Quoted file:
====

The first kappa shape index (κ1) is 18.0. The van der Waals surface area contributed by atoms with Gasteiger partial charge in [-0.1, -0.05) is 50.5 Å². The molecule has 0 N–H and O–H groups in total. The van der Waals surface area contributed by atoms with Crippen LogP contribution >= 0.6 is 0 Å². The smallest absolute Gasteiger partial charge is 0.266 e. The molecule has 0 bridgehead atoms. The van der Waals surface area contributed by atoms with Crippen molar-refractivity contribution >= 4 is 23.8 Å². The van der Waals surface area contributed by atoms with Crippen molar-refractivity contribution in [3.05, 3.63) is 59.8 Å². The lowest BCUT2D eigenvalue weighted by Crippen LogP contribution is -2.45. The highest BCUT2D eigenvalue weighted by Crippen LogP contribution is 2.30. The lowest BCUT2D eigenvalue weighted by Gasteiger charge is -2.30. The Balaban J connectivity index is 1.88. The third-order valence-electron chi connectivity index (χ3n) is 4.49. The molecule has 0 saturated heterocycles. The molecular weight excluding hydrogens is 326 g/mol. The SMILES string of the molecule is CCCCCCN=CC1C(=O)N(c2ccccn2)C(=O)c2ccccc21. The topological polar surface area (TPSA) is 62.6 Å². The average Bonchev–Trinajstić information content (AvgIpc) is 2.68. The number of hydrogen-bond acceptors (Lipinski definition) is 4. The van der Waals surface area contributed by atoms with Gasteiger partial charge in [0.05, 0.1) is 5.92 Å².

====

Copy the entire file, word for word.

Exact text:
The first kappa shape index (κ1) is 18.0. The van der Waals surface area contributed by atoms with Gasteiger partial charge in [-0.1, -0.05) is 50.5 Å². The molecule has 0 N–H and O–H groups in total. The van der Waals surface area contributed by atoms with Crippen LogP contribution >= 0.6 is 0 Å². The smallest absolute Gasteiger partial charge is 0.266 e. The molecule has 0 bridgehead atoms. The van der Waals surface area contributed by atoms with Crippen molar-refractivity contribution >= 4 is 23.8 Å². The van der Waals surface area contributed by atoms with Crippen molar-refractivity contribution in [3.05, 3.63) is 59.8 Å². The lowest BCUT2D eigenvalue weighted by Crippen LogP contribution is -2.45. The highest BCUT2D eigenvalue weighted by Crippen LogP contribution is 2.30. The lowest BCUT2D eigenvalue weighted by Gasteiger charge is -2.30. The Balaban J connectivity index is 1.88. The third-order valence-electron chi connectivity index (χ3n) is 4.49. The molecule has 0 saturated heterocycles. The molecular weight excluding hydrogens is 326 g/mol. The SMILES string of the molecule is CCCCCCN=CC1C(=O)N(c2ccccn2)C(=O)c2ccccc21. The topological polar surface area (TPSA) is 62.6 Å². The average Bonchev–Trinajstić information content (AvgIpc) is 2.68. The number of hydrogen-bond acceptors (Lipinski definition) is 4. The van der Waals surface area contributed by atoms with Gasteiger partial charge in [0.05, 0.1) is 5.92 Å².